It was official confirmation following years of planning and fundraising
Cookeville – Tucker Stadium has stood tall on the Tennessee Tech campus since 1966 as countless student-athletes have taken to the Overall Field turf. The stories the facility could tell as it has hosted championships and special events, while it’s been the home of the Golden Eagles for generations.
As University President Dr. Phil Oldham took the stage last week at the Tennessee Tech Football Alumni Reunion and Golf Classic, he said the words that excited the gathered alumni at the Leslie Town Centre: “We’re building a new football stadium.”
It was official confirmation following years of planning and fundraising, all set to give the aging facility a facelift.
“It’s time to do something different with it,” Oldham said. “We’re excited about that. We’re going to rebuild the west side of Tucker Stadium. I’ll put it in football lingo – we’re 1st-and-goal on the 10-yard line and we just have to get it across the goal line.”
With the stated plan to begin demolition on the west side in Dec., the process will then begin to give the facility a well-deserved facelift and provide Tennessee Tech’s supporters with new amenities to enhance the game day experience.
“Pardon the pun, but it’s a game-changer,” Oldham said. “Fans are so vital to driving the success of an athletics program, especially football, and fans today have pretty high expectations for that fan experience at a game. They want nicer amenities, VIP-type seating, more options for concessions and that’s what we intend to do.”
The details Oldham delivered to the crowd included that the construction process will take approximately 18-to-20 months and the design is in its final stages.
Updating and enhancing Tucker Stadium is just part of the equation, though. It will play a big part in driving fans to Cookeville and Tennessee Tech for events, but it also stretches beyond the campus’ reach
“It has a great impact on the university as a whole as it creates more enthusiasm, excitement and school spirit,” Oldham said. “It also impacts the community with a tremendous economic impact on the broader community of Cookeville and the Upper Cumberland.”
The investment into Tucker Stadium is an important one and another piece to the ever-growing, ever-changing landscape of Tennessee Tech as new buildings continue to rise on campus and drive the campus ever forward the future.
“As a university, if you’re not growing or getting better, you’re dying,” Oldham said. “There’s really not an alternative here. You have to keep pushing forward. Yes, these things are challenging, but you meet them, get the people around you to support you and make it happen.”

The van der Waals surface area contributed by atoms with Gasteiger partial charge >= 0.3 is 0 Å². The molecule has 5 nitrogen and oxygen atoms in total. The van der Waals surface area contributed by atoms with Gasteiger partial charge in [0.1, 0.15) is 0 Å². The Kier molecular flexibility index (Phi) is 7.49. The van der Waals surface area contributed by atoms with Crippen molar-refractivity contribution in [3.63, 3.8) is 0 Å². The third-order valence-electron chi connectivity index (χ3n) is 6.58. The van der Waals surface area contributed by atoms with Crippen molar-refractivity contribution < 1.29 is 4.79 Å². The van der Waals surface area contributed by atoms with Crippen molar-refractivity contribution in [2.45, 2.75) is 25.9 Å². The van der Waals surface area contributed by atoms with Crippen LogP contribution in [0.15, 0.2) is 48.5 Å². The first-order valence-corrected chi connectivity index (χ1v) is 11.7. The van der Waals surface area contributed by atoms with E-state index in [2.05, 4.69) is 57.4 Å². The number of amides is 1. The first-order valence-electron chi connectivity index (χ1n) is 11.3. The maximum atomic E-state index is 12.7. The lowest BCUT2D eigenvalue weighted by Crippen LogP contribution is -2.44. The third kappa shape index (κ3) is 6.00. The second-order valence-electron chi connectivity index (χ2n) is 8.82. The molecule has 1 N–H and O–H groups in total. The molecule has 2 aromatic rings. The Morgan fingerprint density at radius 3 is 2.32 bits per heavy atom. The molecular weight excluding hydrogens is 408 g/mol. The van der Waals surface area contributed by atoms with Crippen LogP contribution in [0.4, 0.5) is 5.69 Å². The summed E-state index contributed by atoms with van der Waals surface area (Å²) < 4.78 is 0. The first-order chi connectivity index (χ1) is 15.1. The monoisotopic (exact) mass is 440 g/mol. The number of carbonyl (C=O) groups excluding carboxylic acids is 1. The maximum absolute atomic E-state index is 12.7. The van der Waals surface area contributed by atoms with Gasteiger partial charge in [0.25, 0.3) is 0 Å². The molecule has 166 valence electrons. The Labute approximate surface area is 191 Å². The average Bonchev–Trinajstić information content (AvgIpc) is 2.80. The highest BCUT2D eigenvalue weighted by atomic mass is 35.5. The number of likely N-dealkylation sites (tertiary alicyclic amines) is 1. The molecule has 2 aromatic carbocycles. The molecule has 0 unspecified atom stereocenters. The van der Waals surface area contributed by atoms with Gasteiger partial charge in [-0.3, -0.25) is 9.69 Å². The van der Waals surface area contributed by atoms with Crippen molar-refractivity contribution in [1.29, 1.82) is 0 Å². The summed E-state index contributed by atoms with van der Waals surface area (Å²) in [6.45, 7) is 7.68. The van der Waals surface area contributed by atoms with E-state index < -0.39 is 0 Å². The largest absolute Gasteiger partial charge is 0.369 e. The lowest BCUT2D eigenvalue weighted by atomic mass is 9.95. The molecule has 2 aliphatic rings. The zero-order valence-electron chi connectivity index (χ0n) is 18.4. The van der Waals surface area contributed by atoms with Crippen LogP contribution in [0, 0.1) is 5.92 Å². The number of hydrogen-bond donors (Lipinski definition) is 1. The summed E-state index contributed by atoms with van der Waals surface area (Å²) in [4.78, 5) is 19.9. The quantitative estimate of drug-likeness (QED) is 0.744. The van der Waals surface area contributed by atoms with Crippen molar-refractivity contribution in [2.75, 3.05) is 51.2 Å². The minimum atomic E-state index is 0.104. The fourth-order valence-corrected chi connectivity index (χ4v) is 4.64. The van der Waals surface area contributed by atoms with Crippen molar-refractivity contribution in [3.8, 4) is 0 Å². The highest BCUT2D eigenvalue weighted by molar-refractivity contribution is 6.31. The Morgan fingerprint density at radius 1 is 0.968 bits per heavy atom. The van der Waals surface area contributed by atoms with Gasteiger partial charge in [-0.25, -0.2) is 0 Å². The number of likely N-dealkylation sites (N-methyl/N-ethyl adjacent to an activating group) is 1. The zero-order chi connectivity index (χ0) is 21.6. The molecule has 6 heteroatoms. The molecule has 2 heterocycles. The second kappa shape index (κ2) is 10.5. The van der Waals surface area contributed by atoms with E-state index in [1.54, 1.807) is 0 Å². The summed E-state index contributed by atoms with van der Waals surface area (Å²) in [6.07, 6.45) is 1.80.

While it’s not the first improvement to Tucker Stadium, it is the first major construction project to the facility since nearly its inception in the mid-1960s and early 1970s. Artificial turf was added in 1970 and refreshes in 1980, 1994, 2007 and 2021 and a seating expansion took place in 1971 the year before the Golden Eagles stood as one of the top NCAA College Division teams in the country as the 1972 squad reached the Grantland Rice Bowl.
New lights were added in 2008 to bring the facility up to broadcast standards, the press box was updated in 2009, then a 100-by-50-foot Daktronics videoboard in 2018 – one of the largest in the Football Championship Subdivision – was added behind the South end zone.
Of course, it’s not the only project in progress as the fundraising process continues for the Football Operations Center, planned to be behind Tech Softball Field by the Athletic Performance Center.
With those projects, the alumni and the community — through donations and support – have helped make these developments from lines on a blueprint into reality.
“It’s really exciting to see everyone come together,” Oldham said. “That’s probably the greatest success of all. It usually starts off kind of slow and sluggish, and there’s always some critics and naysayers that say ‘I don’t think you can do it.’ It almost invariably picks up momentum and everyone gets excited about it. I think we’re at that point right now.”
For the nearly 60-year-old venue, it’s a whole new lease on life – an opportunity to keep standing and create more legends, while offering something new for the program and its followers.
“Sixty years at Tucker Stadium is a lot of history and a lot of you helped build that legacy that history,” Oldham said to the football alumni. He then shifted to the family of the late Ottis Phillips, a Tech football alumnus and community leader that helped spearhead the effort.
“Ottis and his family mean a lot to Athletics and the Tennessee Tech football family. Ottis stepped up early and was absolutely convinced we had everything in place, and we could do this. We met multiple times, and he was a great inspiration to me as I know he was to many of you. We owe it to him and everybody else to get these projects done and I appreciate all the help you all have done to make this happen.”